Apple, Mozilla Blast Advertisers In 'Do Not Track' Fight

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Things are looking dire for the online advertising business which, for almost two years, has been fighting tooth and nail against standardising “Do Not Track” in a way that would make it impossible to tailor ads to consumers’ online behaviour.

This week tech and browser bigwigs — from Apple to Mozilla — have come out strongly against the online ad community’s attempts to create a more moderate DNT policy.

In the past the online ad world has objected to browsers making DNT a default option as opposed to giving consumers the choice to opt-in to blocking themselves from getting tracked. Sources told BI that they felt ambushed by Microsoft when it implemented a default DNT for Internet Explorer 10 last year and there has been loud objections to Mozilla’s recent decision to follow suit with a default DNT in Firefox.

The Interactive Advertising Bureau, Digital Advertising Alliance, American Association of Advertising Agencies, and more submitted a new proposal to the Worldwide Web Consortium (W3C), which has been developing the DNT standard, last week.

Ad Age explained the new proposal as the following:

“If a user with Do Not Track enabled visits, for example, the proposal would let third parties peg him as interested in cars but not as a visitor to that particular site. Stricter Do Not Track standards being considered would let tag visitors to its own site but prevent third parties from dropping cookies on those visitors.”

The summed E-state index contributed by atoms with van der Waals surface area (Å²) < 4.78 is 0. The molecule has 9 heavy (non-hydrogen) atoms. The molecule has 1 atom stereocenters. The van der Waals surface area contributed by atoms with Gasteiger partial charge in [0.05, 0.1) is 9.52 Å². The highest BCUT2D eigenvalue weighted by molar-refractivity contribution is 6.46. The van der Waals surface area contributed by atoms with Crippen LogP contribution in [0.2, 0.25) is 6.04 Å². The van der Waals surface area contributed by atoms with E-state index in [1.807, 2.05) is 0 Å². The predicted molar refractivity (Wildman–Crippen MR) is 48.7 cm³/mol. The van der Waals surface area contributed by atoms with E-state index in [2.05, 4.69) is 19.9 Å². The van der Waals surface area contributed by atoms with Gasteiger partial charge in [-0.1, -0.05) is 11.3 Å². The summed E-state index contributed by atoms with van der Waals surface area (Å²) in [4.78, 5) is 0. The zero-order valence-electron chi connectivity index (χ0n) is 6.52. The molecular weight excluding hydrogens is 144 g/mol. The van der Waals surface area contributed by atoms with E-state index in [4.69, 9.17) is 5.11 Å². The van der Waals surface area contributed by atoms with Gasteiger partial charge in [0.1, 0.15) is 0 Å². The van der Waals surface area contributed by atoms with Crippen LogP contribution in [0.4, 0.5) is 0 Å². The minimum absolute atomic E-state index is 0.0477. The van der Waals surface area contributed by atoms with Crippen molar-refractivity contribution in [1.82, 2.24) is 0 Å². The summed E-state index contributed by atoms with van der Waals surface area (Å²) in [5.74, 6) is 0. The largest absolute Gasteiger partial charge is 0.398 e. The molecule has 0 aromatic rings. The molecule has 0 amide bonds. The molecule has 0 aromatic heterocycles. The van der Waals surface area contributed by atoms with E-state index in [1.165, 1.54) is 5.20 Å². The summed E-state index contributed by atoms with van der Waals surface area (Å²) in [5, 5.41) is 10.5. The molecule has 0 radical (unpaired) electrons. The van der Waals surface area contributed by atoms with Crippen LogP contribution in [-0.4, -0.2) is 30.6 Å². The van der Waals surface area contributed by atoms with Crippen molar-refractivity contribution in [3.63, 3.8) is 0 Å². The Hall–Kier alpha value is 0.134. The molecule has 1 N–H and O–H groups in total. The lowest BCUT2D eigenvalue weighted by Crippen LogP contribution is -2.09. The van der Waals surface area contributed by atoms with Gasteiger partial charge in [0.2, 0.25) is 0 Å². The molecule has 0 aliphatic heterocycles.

But the tech community is adamantly objecting to the new proposal, which comes before

Here are some noteworthy, strongly worded objections, from an email passed among members of the working group trying to develop a standard for tracking online:

  • Sid Stamm, lead privacy engineer at Mozilla, wrote: “Mozilla doesn’t believe the D.A.A. proposal aligns with user expectations of a Do Not Track feature, and it is a step in the wrong direction for any privacy technology… They want unauthorised data collection and tracking to stop. Making a weaker standard where collection continues as-is and compliant service providers only claim to use the data for fewer things would clearly be ignoring these widespread pleas.”
  • Justin Brookman, director of consumer privacy at the centre for Democracy and Technology, wrote: “The eleventh hour Digital Advertising Alliance proposal marks a fundamental deviation from the years of effort within this working group to develop a meaningful, consensus DNT standard.”
  • Viny Goel, a privacy product manager at Adobe, wrote: “Adobe objects to this proposal’s current definition of service provider because it places strict limitations on a service provider’s ability to provide (siloed) services to more than one party.”
  • David Singer of Apple wrote: “We do not believe that the major changes to de-identification and the definition of tracking are either an improvement or sufficiently precise to be watertight. We’re not sure what aspects of the DAA draft are considered to be independent edits, and which linked, and without explanation of the edits, it’s difficult to know what issues are being addressed.”

Stanford graduate student and privacy advocate Jonathan Mayer is threatening to pull the plug on the entire debate.

“Our Last Call deadline is July 2013,” he wrote on the W3C site. “That due date was initially January 2012. Then April 2012. Then June 2012. Then October 2012. We are 18 months behind schedule, with no end in sight. There must come a stopping point. There must come a time when we agree to disagree. If we cannot reach consensus by next month, I believe we will have arrived at that time.”

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